- Explain the key principles behind the organisation and operation of a typical general-purpose operating system
- Explain how process, memory and file management algorithms and data structures work
- Select and apply appropriate security and protection mechanisms
An operating system performs two main tasks. Firstly, it provides a simplified, logical view of a computer where the quirks of particular hardware devices and the intricacies of their use are hidden behind consistent software interfaces.
Secondly, it manages the resources offered by a computer, making sure that, if there are several active users, they get their fair share of the CPU, memory, storage and peripherals. Even if there is only one user, they may be running several programs at once and the operating system will manage the competing demands from each program.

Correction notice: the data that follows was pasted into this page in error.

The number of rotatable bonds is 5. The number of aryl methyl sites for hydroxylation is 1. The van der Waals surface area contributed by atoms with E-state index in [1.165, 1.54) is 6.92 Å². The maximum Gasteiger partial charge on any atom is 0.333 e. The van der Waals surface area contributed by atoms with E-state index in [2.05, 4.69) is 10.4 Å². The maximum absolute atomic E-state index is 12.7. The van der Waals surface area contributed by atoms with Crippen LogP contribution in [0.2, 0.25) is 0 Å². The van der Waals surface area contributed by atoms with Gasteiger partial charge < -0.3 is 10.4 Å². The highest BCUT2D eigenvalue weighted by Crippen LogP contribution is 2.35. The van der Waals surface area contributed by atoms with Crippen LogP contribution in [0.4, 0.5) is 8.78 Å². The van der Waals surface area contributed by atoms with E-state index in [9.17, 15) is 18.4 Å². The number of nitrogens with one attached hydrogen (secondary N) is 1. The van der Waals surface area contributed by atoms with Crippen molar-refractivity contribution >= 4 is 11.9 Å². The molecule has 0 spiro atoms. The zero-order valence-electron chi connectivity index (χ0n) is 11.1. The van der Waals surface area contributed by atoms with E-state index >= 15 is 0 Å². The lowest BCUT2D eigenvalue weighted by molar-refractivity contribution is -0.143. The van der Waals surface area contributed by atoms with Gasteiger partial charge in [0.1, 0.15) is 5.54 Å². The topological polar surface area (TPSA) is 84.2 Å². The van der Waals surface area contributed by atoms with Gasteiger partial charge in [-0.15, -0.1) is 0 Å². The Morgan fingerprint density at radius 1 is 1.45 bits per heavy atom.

The operating system also provides several powerful, simplifying views of aspects of the computer such as files, folders and processes, none of which actually exists.
- Overview of operating systems
- Operating system principles
- Concurrency and synchronisation
- Scheduling and dispatch
- Memory management
- Security and protection
- File systems
- Interaction and network communication
Delivery and assessment
14 half-day sessions will be regularly spaced across Year 1. Within each half day session, there will be a mix of lecture, tutorial and practical activity.
Assessment is 50% coursework and 50% examination for this module.
A level: AAB (STEM subjects preferred)
IB: 36 points (STEM subjects preferred), with a minimum of 4 in English
Degree of Bachelor of Science (BSc)
3 years full time (30 weeks per academic year)
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